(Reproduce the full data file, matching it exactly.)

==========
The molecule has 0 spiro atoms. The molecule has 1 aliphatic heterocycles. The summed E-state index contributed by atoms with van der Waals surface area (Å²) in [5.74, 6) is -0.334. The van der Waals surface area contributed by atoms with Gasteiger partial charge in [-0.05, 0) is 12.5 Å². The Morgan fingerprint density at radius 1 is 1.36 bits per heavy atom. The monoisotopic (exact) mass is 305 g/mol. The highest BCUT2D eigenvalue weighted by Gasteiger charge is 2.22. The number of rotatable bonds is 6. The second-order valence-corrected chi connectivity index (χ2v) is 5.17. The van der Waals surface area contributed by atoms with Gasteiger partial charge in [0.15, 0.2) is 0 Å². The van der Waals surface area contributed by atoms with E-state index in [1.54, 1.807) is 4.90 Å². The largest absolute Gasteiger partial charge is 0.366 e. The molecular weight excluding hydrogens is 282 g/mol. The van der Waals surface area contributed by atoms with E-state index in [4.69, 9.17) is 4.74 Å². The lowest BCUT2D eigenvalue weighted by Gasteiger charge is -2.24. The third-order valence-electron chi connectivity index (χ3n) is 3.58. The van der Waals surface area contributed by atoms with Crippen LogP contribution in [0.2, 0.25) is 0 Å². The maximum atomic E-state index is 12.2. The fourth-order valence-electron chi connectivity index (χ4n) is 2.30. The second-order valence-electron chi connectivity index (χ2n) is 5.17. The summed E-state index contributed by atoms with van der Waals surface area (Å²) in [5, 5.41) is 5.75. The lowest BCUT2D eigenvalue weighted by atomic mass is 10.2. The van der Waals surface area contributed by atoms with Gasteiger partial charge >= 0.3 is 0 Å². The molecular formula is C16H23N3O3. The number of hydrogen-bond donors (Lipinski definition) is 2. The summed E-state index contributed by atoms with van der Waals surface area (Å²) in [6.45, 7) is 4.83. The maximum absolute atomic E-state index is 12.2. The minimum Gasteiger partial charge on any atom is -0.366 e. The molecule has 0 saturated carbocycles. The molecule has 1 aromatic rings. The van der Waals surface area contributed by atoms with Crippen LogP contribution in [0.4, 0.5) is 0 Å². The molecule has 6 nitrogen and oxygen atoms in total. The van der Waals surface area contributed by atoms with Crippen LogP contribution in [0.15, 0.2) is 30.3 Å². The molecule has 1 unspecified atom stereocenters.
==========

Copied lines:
The molecule has 0 spiro atoms. The molecule has 1 aliphatic heterocycles. The summed E-state index contributed by atoms with van der Waals surface area (Å²) in [5.74, 6) is -0.334. The van der Waals surface area contributed by atoms with Gasteiger partial charge in [-0.05, 0) is 12.5 Å². The Morgan fingerprint density at radius 1 is 1.36 bits per heavy atom. The monoisotopic (exact) mass is 305 g/mol. The highest BCUT2D eigenvalue weighted by Gasteiger charge is 2.22. The number of rotatable bonds is 6. The second-order valence-corrected chi connectivity index (χ2v) is 5.17. The van der Waals surface area contributed by atoms with Gasteiger partial charge in [0.15, 0.2) is 0 Å². The van der Waals surface area contributed by atoms with E-state index in [1.54, 1.807) is 4.90 Å². The largest absolute Gasteiger partial charge is 0.366 e. The molecular weight excluding hydrogens is 282 g/mol. The van der Waals surface area contributed by atoms with E-state index in [4.69, 9.17) is 4.74 Å². The lowest BCUT2D eigenvalue weighted by Gasteiger charge is -2.24. The third-order valence-electron chi connectivity index (χ3n) is 3.58. The van der Waals surface area contributed by atoms with Crippen LogP contribution in [0.2, 0.25) is 0 Å². The maximum atomic E-state index is 12.2. The fourth-order valence-electron chi connectivity index (χ4n) is 2.30. The second-order valence-electron chi connectivity index (χ2n) is 5.17. The summed E-state index contributed by atoms with van der Waals surface area (Å²) in [5, 5.41) is 5.75. The lowest BCUT2D eigenvalue weighted by atomic mass is 10.2. The van der Waals surface area contributed by atoms with Gasteiger partial charge >= 0.3 is 0 Å². The molecular formula is C16H23N3O3. The number of hydrogen-bond donors (Lipinski definition) is 2. The summed E-state index contributed by atoms with van der Waals surface area (Å²) in [6.45, 7) is 4.83. The maximum absolute atomic E-state index is 12.2. The minimum Gasteiger partial charge on any atom is -0.366 e. The molecule has 0 saturated carbocycles. The molecule has 1 aromatic rings. The van der Waals surface area contributed by atoms with Crippen LogP contribution in [0.4, 0.5) is 0 Å². The molecule has 6 nitrogen and oxygen atoms in total. The van der Waals surface area contributed by atoms with Crippen LogP contribution in [0.15, 0.2) is 30.3 Å². The molecule has 1 unspecified atom stereocenters.